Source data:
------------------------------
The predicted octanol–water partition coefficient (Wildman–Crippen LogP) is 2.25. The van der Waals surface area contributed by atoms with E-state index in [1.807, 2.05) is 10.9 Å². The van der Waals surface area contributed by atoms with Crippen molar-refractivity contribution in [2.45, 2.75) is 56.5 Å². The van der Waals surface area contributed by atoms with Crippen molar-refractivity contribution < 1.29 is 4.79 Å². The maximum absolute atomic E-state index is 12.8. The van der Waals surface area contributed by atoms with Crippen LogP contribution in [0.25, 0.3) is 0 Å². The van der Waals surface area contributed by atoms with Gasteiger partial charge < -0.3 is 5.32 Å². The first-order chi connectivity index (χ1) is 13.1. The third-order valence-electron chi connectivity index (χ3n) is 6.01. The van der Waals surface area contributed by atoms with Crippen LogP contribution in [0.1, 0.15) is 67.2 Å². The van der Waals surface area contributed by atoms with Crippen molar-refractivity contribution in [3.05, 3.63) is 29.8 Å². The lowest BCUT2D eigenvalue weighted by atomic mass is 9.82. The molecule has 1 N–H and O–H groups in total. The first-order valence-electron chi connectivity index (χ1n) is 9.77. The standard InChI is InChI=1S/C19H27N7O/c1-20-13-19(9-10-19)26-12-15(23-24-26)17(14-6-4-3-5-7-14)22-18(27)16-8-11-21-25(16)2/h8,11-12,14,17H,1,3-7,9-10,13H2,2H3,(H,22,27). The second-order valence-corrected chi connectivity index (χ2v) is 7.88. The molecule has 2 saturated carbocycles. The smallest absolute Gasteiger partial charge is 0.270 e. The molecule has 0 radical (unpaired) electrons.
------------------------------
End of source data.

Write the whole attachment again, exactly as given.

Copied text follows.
The predicted octanol–water partition coefficient (Wildman–Crippen LogP) is 2.25. The van der Waals surface area contributed by atoms with E-state index in [1.807, 2.05) is 10.9 Å². The van der Waals surface area contributed by atoms with Crippen molar-refractivity contribution in [2.45, 2.75) is 56.5 Å². The van der Waals surface area contributed by atoms with Crippen molar-refractivity contribution < 1.29 is 4.79 Å². The maximum absolute atomic E-state index is 12.8. The van der Waals surface area contributed by atoms with Crippen LogP contribution in [0.25, 0.3) is 0 Å². The van der Waals surface area contributed by atoms with Gasteiger partial charge < -0.3 is 5.32 Å². The first-order chi connectivity index (χ1) is 13.1. The third-order valence-electron chi connectivity index (χ3n) is 6.01. The van der Waals surface area contributed by atoms with Crippen LogP contribution in [0.1, 0.15) is 67.2 Å². The van der Waals surface area contributed by atoms with Crippen molar-refractivity contribution in [3.05, 3.63) is 29.8 Å². The lowest BCUT2D eigenvalue weighted by atomic mass is 9.82. The molecule has 1 N–H and O–H groups in total. The first-order valence-electron chi connectivity index (χ1n) is 9.77. The standard InChI is InChI=1S/C19H27N7O/c1-20-13-19(9-10-19)26-12-15(23-24-26)17(14-6-4-3-5-7-14)22-18(27)16-8-11-21-25(16)2/h8,11-12,14,17H,1,3-7,9-10,13H2,2H3,(H,22,27). The second-order valence-corrected chi connectivity index (χ2v) is 7.88. The molecule has 2 saturated carbocycles. The smallest absolute Gasteiger partial charge is 0.270 e. The molecule has 0 radical (unpaired) electrons.